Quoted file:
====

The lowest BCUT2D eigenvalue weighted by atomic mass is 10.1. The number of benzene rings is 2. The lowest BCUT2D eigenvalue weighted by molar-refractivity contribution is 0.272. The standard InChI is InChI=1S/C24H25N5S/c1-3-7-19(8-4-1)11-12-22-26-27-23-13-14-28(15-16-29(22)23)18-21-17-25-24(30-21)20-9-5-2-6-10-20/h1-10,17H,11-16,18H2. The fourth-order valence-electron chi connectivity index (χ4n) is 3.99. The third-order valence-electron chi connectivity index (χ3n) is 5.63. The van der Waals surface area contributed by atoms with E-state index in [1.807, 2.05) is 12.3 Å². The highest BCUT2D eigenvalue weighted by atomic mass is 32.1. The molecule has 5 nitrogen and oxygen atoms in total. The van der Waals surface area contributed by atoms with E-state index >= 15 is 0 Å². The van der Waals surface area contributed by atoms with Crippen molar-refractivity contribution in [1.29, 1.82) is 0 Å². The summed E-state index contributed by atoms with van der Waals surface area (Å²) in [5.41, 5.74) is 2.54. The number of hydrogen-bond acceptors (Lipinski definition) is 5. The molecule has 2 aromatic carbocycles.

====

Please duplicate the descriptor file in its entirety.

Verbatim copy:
The lowest BCUT2D eigenvalue weighted by atomic mass is 10.1. The number of benzene rings is 2. The lowest BCUT2D eigenvalue weighted by molar-refractivity contribution is 0.272. The standard InChI is InChI=1S/C24H25N5S/c1-3-7-19(8-4-1)11-12-22-26-27-23-13-14-28(15-16-29(22)23)18-21-17-25-24(30-21)20-9-5-2-6-10-20/h1-10,17H,11-16,18H2. The fourth-order valence-electron chi connectivity index (χ4n) is 3.99. The third-order valence-electron chi connectivity index (χ3n) is 5.63. The van der Waals surface area contributed by atoms with E-state index in [1.807, 2.05) is 12.3 Å². The highest BCUT2D eigenvalue weighted by atomic mass is 32.1. The molecule has 5 nitrogen and oxygen atoms in total. The van der Waals surface area contributed by atoms with E-state index >= 15 is 0 Å². The van der Waals surface area contributed by atoms with Crippen molar-refractivity contribution in [1.29, 1.82) is 0 Å². The summed E-state index contributed by atoms with van der Waals surface area (Å²) in [5.41, 5.74) is 2.54. The number of hydrogen-bond acceptors (Lipinski definition) is 5. The molecule has 2 aromatic carbocycles.